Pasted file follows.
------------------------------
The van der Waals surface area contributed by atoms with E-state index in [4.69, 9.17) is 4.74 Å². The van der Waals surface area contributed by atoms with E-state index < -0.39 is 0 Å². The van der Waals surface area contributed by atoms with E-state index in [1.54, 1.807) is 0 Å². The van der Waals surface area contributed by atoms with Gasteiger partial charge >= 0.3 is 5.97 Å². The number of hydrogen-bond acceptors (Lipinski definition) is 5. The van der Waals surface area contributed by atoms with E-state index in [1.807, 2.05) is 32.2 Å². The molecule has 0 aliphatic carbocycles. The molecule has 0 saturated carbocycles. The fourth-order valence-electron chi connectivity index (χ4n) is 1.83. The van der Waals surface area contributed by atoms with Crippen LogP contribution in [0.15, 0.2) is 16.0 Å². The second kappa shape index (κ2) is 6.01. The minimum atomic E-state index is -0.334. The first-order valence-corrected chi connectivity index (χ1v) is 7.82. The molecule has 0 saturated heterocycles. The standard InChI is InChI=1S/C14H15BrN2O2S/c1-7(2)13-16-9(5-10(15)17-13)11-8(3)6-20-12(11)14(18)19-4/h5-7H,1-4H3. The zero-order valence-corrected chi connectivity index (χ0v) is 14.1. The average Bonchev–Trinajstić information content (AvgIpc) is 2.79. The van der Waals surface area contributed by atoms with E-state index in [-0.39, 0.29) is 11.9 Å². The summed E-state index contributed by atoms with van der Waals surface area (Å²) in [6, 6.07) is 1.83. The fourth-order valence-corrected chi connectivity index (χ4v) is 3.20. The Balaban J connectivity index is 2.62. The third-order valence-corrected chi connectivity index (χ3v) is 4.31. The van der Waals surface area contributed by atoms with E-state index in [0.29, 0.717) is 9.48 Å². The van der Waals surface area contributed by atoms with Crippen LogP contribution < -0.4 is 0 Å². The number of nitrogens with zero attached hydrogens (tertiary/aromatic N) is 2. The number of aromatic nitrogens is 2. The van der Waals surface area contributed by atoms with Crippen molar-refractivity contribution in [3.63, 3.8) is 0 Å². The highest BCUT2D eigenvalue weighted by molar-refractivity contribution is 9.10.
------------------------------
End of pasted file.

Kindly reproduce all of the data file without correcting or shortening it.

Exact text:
The van der Waals surface area contributed by atoms with E-state index in [4.69, 9.17) is 4.74 Å². The van der Waals surface area contributed by atoms with E-state index < -0.39 is 0 Å². The van der Waals surface area contributed by atoms with E-state index in [1.54, 1.807) is 0 Å². The van der Waals surface area contributed by atoms with Gasteiger partial charge >= 0.3 is 5.97 Å². The number of hydrogen-bond acceptors (Lipinski definition) is 5. The van der Waals surface area contributed by atoms with E-state index in [1.807, 2.05) is 32.2 Å². The molecule has 0 aliphatic carbocycles. The molecule has 0 saturated carbocycles. The fourth-order valence-electron chi connectivity index (χ4n) is 1.83. The van der Waals surface area contributed by atoms with Crippen LogP contribution in [0.15, 0.2) is 16.0 Å². The second kappa shape index (κ2) is 6.01. The minimum atomic E-state index is -0.334. The first-order valence-corrected chi connectivity index (χ1v) is 7.82. The molecule has 0 saturated heterocycles. The standard InChI is InChI=1S/C14H15BrN2O2S/c1-7(2)13-16-9(5-10(15)17-13)11-8(3)6-20-12(11)14(18)19-4/h5-7H,1-4H3. The zero-order valence-corrected chi connectivity index (χ0v) is 14.1. The average Bonchev–Trinajstić information content (AvgIpc) is 2.79. The van der Waals surface area contributed by atoms with E-state index in [-0.39, 0.29) is 11.9 Å². The summed E-state index contributed by atoms with van der Waals surface area (Å²) in [6, 6.07) is 1.83. The fourth-order valence-corrected chi connectivity index (χ4v) is 3.20. The Balaban J connectivity index is 2.62. The third-order valence-corrected chi connectivity index (χ3v) is 4.31. The van der Waals surface area contributed by atoms with E-state index in [0.29, 0.717) is 9.48 Å². The van der Waals surface area contributed by atoms with Crippen LogP contribution < -0.4 is 0 Å². The number of nitrogens with zero attached hydrogens (tertiary/aromatic N) is 2. The number of aromatic nitrogens is 2. The van der Waals surface area contributed by atoms with Crippen molar-refractivity contribution in [3.63, 3.8) is 0 Å². The highest BCUT2D eigenvalue weighted by molar-refractivity contribution is 9.10.